I have been encountering this problem more frequently in the last few years although it has happened off and on over 15+ years. There doesn't seem to be any consistency. I've been watering down the first coat and careful not to apply subsequent coats thickly. It obviously is a fit problem which occurs on curved surfaces most often. I've been advised to add a little glaze to the underglaze but I don't care for a glazed finish and this is hard to control. Could it be the new talc formulas in white clays? It has happened to me and my students using different clay bodies, various underglaze products, and on both bisque and greenware applications. The majority of the time I apply color around leather hard or before. I would love to know the cause and solution!!!!

 

 

Hi

 

I too have been having a very similar problem and really wish I could find out the causes. I have been using a fritt based underglaze (Spectrum) on small pieces cast from white earthenware casting slip. On firing some of the underglaze flakes off, but only from small concave recessed areas that have been pressed into the piece as low relief decoration.

 

The ideas that I am currently working on as the possible cause are:

 

1. There is dust or something in the recessed areas causing the underglaze not to "take" properly

2. The underglaze is building up thicker in those areas as it sort of dams up in them

3. I have not dried my ware properly and the water has mainly stayed in the recesssed areas so steam is blowing those bits off (I do fire very slowly and vent up to 200 deg,but maybe not enough??)

4. I have almost abandoned this theory, but possibly it has something to do with casting slip having a higher co-efficient of expansion than pug clay and the underglaze not being compatible with slip-cast.... I have contacted the manufacturers but not heard back yet.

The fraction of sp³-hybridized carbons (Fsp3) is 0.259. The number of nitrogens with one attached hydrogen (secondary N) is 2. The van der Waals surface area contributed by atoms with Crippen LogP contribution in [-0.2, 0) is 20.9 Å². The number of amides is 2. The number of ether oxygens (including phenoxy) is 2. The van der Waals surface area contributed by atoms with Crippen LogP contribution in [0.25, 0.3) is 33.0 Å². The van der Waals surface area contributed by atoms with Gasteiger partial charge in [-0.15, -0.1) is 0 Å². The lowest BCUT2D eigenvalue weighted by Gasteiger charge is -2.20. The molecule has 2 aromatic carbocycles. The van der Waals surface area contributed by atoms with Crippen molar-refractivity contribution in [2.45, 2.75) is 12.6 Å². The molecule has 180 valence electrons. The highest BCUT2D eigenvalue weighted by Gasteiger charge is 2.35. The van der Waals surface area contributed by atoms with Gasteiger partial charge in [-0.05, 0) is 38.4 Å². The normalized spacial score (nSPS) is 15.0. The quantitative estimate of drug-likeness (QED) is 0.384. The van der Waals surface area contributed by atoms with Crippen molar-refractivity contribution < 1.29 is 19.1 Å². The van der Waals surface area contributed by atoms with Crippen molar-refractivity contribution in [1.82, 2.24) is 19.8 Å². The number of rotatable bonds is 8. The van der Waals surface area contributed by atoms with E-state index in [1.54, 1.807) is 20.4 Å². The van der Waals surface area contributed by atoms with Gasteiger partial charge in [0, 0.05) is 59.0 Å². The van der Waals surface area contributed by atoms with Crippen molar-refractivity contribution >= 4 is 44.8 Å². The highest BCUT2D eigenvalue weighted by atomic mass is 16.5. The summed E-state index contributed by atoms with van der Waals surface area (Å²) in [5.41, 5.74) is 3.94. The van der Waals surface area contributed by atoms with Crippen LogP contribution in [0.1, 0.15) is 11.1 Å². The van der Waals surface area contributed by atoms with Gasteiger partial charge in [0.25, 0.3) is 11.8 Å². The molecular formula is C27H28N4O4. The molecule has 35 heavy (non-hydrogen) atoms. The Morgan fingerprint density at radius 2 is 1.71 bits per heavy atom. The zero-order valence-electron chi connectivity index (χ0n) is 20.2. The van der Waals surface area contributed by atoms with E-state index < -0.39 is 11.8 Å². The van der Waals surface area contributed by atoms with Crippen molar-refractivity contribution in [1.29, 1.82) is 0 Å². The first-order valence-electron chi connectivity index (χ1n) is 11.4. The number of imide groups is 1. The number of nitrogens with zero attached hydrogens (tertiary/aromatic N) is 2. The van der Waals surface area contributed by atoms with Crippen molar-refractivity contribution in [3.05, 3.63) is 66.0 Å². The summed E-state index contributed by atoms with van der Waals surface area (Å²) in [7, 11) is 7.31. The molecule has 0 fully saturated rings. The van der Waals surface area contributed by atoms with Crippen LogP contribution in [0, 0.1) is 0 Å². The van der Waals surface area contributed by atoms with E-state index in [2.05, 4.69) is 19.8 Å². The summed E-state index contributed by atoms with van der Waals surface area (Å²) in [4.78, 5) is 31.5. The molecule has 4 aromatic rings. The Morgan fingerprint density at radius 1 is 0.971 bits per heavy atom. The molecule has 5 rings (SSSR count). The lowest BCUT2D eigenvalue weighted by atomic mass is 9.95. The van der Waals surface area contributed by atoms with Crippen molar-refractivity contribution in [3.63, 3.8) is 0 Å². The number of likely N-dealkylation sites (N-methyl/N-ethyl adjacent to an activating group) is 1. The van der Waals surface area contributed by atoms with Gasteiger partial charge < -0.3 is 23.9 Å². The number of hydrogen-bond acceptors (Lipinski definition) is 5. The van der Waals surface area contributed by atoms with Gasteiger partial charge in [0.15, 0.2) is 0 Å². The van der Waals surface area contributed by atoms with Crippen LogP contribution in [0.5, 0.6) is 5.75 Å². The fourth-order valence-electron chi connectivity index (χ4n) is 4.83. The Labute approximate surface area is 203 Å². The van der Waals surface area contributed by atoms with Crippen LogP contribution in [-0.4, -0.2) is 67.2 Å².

For now I am going to focus on the drying issue, and if that doesn't work may try adding some clear glaze or possibly high expansion fritt... although I have no ideas of the quantities/proportions that would be required... any info on that would be welcome.

 

thanks

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Deb Evans    0

Hi all, really hard to give you a fix because you have different materials/firing temps and we don't know what they are ( receipes or name brand helps/cone).

I've always made slip from the clay body I w (white clay) as using and then add mason stains or metals - that way you have the "fit". For darker bodies on bisque - a flux ( like GB) + color .

 

Nice white slip reciepe I 've used for all firing conditions

Neph Syn 625

Tenn Ball 500

EPK 500

Flint 750

Zircopax 200

 

I make a this batch and dry mix well, then wght out smaller portions like 200 gm and add colorents (lots of charts for % in books and web) and enjoy.

Steve - I'd bet on #2 - concave is getting too much slip - a little abrasion before firing should solve that problem.

Good luck.

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laurieE    0

I have worked for 25 years with 105 Standard Low Fire clay and occasionally underglaze (Mayco or Duncan) would flake off, usually it was a certain color that was problematic. Increasingly and unpredictably, the underglazes fail. This has happened to both me and another friend who works with low-fire constantly in the last year or two.  I  recently discovered in a few of my tiles that the underglaze flaked off after they were bisque fired in all sorts of odd places (where the UG was not over-loaded, or on a curved surface--none of that), just random places. I knew better than to try to repaint the underglaze and re-fire because it just doesn't work. It seems like once it begins to fail, it will just keep popping off in other places if it's repaired and re-fired (before final clear glazing). I can't determine if this is a clay or underglaze issue. I just bought some Rovins #42 (in Michigan) and will experiment with that. I prefer mid-range anyway these days but I would like to do some of my work in low fire. I know there are so many variables to consider so this is a difficult problem to diagnose. I did not over wipe the surfaces or use too much water, I actually used a compressor to blow off dust before working on the clay. I guess I am writing to see if anyone else has these problems. I have not called Standard Clay or the glaze companies yet.